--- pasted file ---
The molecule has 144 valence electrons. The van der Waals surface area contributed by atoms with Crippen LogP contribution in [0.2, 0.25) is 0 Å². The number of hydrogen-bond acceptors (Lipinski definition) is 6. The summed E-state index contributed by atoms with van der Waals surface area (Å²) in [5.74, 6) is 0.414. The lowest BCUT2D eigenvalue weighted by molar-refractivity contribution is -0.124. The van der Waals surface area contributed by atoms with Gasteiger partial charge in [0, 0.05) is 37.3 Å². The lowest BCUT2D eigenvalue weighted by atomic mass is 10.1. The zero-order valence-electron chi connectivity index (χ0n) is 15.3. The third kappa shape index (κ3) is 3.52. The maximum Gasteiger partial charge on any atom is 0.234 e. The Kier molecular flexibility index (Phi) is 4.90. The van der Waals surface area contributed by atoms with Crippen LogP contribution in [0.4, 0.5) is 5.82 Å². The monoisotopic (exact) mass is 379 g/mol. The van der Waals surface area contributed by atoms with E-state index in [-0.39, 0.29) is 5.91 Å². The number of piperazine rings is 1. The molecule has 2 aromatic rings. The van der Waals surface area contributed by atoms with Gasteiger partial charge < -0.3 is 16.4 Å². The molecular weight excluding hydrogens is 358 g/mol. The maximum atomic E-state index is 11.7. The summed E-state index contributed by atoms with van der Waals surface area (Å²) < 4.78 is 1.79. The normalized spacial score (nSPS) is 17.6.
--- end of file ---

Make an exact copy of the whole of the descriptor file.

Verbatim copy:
The molecule has 144 valence electrons. The van der Waals surface area contributed by atoms with Crippen LogP contribution in [0.2, 0.25) is 0 Å². The number of hydrogen-bond acceptors (Lipinski definition) is 6. The summed E-state index contributed by atoms with van der Waals surface area (Å²) in [5.74, 6) is 0.414. The lowest BCUT2D eigenvalue weighted by molar-refractivity contribution is -0.124. The van der Waals surface area contributed by atoms with Gasteiger partial charge in [0, 0.05) is 37.3 Å². The lowest BCUT2D eigenvalue weighted by atomic mass is 10.1. The zero-order valence-electron chi connectivity index (χ0n) is 15.3. The third kappa shape index (κ3) is 3.52. The maximum Gasteiger partial charge on any atom is 0.234 e. The Kier molecular flexibility index (Phi) is 4.90. The van der Waals surface area contributed by atoms with Crippen LogP contribution in [0.4, 0.5) is 5.82 Å². The monoisotopic (exact) mass is 379 g/mol. The van der Waals surface area contributed by atoms with E-state index in [-0.39, 0.29) is 5.91 Å². The number of piperazine rings is 1. The molecule has 2 aromatic rings. The van der Waals surface area contributed by atoms with Gasteiger partial charge < -0.3 is 16.4 Å². The molecular weight excluding hydrogens is 358 g/mol. The maximum atomic E-state index is 11.7. The summed E-state index contributed by atoms with van der Waals surface area (Å²) < 4.78 is 1.79. The normalized spacial score (nSPS) is 17.6.